That is my personal list for a good movie, but it’s not something I have found in a lot of them. Especially not recently.

That guy is right

I have been a Star Wars fan for a long time, but even though I did my best to like the prequels, I somehow couldn’t make it. There’s something definitely lacking from them (and it’s not the CGI effects, that much is for sure). Then I yesterday watched this video and realized that the guy actually is right about it. I would totally watch this version of The Phantom Menace – several times, probably.

The changes he brings in (well, apart from the obvious ‘Get JarJar out of it’ change) are actually working very well. It is Obi-Wan’s story, much more than it is Anakin’s. Obi-Wan will, in the course of the movie, go from being a student to being a master himself.

And I always thought the age difference between Padmé and Anakin was too big. I mean, even if she’s just 16 in the first movie, he’s about half her age. Bringing them closer together (by making Anakin older) definitely would have been a good idea.

Getting rid of the Mid-Chlorians also is an absolute must. A simple difference in the blood makes a person a Jedi? Then you could have an army of Jedi simply by injecting people with it – that is completely stupid.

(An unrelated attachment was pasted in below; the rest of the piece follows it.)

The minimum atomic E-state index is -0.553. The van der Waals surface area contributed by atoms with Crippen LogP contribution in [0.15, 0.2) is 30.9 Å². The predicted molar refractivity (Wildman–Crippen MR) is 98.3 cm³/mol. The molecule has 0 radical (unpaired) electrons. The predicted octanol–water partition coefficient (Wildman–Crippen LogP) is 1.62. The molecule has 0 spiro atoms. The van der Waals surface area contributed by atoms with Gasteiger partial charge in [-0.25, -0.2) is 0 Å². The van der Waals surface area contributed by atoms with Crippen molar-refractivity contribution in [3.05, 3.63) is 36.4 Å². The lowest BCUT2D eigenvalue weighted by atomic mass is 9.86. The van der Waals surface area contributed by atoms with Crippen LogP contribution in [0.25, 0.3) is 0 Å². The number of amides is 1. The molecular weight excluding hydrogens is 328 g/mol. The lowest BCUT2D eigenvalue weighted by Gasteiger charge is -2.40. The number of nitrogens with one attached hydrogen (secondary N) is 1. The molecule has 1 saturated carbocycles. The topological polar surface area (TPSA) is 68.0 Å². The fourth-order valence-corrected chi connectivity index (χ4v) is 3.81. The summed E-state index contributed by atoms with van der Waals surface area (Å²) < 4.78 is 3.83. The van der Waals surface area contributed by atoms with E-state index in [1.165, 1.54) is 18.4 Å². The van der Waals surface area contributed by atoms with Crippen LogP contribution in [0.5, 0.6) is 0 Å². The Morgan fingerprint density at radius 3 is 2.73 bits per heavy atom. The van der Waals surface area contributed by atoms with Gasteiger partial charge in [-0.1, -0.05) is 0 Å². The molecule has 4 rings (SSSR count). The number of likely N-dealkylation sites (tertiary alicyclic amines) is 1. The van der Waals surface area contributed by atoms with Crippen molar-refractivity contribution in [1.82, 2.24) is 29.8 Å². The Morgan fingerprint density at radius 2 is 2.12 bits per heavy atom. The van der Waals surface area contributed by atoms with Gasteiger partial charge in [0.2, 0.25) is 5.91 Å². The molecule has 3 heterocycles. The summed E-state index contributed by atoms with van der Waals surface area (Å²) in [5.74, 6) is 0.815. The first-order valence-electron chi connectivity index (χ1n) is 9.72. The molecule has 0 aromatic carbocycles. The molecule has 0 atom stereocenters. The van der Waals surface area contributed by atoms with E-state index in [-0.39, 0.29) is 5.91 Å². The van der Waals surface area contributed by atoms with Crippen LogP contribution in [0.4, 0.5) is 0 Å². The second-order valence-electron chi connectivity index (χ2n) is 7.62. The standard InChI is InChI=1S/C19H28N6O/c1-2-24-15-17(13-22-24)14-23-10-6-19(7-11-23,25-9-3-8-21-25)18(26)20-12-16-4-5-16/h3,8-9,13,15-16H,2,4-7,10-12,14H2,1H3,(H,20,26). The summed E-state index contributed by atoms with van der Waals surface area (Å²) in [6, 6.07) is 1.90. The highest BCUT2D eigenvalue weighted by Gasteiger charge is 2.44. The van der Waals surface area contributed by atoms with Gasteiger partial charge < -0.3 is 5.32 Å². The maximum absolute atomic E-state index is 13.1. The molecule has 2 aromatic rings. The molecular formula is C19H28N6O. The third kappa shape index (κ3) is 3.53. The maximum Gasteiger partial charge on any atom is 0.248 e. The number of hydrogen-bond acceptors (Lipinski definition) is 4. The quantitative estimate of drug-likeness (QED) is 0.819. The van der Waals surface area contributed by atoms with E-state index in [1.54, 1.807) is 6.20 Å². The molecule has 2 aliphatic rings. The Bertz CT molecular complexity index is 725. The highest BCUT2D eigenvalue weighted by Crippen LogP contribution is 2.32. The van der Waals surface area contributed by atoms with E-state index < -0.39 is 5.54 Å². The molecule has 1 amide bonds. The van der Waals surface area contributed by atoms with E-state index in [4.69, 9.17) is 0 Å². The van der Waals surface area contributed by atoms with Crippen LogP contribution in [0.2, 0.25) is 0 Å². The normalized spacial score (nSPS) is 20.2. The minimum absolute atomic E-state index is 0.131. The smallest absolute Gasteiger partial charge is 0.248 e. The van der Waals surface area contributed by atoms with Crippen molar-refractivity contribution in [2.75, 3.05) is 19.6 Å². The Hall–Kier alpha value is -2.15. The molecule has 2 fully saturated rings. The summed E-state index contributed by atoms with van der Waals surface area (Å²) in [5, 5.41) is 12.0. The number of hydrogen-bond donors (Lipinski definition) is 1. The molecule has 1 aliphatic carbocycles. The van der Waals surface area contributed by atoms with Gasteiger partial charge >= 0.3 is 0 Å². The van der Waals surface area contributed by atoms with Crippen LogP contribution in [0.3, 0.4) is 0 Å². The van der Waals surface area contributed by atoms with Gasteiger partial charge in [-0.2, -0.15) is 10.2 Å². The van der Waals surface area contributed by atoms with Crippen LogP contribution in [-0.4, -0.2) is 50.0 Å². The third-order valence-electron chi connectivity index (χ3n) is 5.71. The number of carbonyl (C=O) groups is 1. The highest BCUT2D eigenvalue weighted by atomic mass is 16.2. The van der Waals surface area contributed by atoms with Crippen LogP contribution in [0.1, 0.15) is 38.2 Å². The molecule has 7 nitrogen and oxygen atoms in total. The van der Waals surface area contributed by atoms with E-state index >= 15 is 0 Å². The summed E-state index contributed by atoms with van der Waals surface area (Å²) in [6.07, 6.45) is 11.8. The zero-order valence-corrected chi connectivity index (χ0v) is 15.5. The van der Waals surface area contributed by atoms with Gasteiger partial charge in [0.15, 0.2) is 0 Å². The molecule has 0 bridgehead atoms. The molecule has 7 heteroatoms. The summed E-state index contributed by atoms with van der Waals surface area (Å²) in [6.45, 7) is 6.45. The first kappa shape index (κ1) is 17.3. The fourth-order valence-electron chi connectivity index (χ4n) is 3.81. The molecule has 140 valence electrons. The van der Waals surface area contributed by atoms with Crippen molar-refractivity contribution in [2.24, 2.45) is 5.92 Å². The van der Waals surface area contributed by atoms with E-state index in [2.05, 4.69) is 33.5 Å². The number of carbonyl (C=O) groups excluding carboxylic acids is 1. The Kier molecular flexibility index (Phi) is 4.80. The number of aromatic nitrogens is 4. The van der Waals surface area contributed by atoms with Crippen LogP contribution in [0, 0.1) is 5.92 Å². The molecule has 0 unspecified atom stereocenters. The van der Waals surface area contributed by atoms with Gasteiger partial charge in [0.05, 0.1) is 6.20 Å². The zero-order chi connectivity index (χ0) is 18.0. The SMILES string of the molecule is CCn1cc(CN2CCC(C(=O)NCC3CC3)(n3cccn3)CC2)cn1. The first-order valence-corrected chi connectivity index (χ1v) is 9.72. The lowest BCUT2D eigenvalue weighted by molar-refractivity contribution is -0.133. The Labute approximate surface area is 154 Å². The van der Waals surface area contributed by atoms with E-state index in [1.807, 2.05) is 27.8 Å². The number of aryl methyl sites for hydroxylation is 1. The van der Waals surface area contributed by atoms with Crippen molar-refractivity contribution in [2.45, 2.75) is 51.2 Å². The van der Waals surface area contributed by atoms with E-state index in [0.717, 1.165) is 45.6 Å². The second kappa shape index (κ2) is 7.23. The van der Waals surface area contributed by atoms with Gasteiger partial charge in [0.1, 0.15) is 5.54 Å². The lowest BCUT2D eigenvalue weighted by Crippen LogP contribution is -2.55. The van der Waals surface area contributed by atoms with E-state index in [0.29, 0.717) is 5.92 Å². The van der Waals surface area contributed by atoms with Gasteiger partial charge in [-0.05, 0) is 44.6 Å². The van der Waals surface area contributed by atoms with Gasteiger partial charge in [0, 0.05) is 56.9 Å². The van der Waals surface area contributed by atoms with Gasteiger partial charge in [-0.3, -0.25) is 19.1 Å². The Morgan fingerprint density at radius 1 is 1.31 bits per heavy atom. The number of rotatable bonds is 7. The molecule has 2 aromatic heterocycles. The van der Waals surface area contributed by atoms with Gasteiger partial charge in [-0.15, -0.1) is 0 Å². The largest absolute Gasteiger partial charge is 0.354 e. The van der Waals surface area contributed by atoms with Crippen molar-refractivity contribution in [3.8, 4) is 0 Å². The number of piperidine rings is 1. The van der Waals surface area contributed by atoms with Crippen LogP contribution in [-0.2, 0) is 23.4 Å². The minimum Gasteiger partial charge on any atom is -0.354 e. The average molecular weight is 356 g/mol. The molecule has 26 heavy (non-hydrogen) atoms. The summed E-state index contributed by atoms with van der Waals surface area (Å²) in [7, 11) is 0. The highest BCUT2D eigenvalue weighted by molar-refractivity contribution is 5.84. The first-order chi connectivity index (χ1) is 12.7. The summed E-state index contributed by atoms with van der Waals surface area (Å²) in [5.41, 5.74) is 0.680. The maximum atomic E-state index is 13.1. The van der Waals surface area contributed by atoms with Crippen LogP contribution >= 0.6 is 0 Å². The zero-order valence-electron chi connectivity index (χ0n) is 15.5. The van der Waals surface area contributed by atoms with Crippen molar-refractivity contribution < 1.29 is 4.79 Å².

And Darth Maul was wasted, dying at the end of the movie (well, they’re resurrecting him in the Clone Wars TV series, as I have heard, but still). Darth Maul makes a great enemy for the Jedi, but more important he would make a great adversary for Obi-Wan. After all, he kills Obi-Wan’s master, ending his apprenticeship. Instead of bringing in a new enemy (or two, with Count Dooku and General Grievous), focusing on one enemy would have been good. The other two could have been around, but technically speaking Dooku isn’t a Sith (he’s a Jedi who has turned dark) and Grievous is a rather strange character. A person who is no Jedi, but can handle up to four light-sabres at the same time? Even fight against several Jedi with them? Please…

Anakin was an annoying character in the prequels – one that makes you think ‘when is he going to be put into that black costume and stop whining around like that’ (well, he made me think that). A bit more demure in the first movie (he was a slave and slaves learn early on they’re basically not worth anything) and then growing into his own in the other two would have been much better. Anakin’s development wasn’t really something I was happy with (even putting his whining aside). There are many reasons for him to turn to the dark side. Palpatine is a master manipulator and Anakin is a young man. There are many ways to turn him, slowly, from the Jedi to the Sith. The whole ‘I am afraid people close to me may die’ spiel is absolutely unnecessary.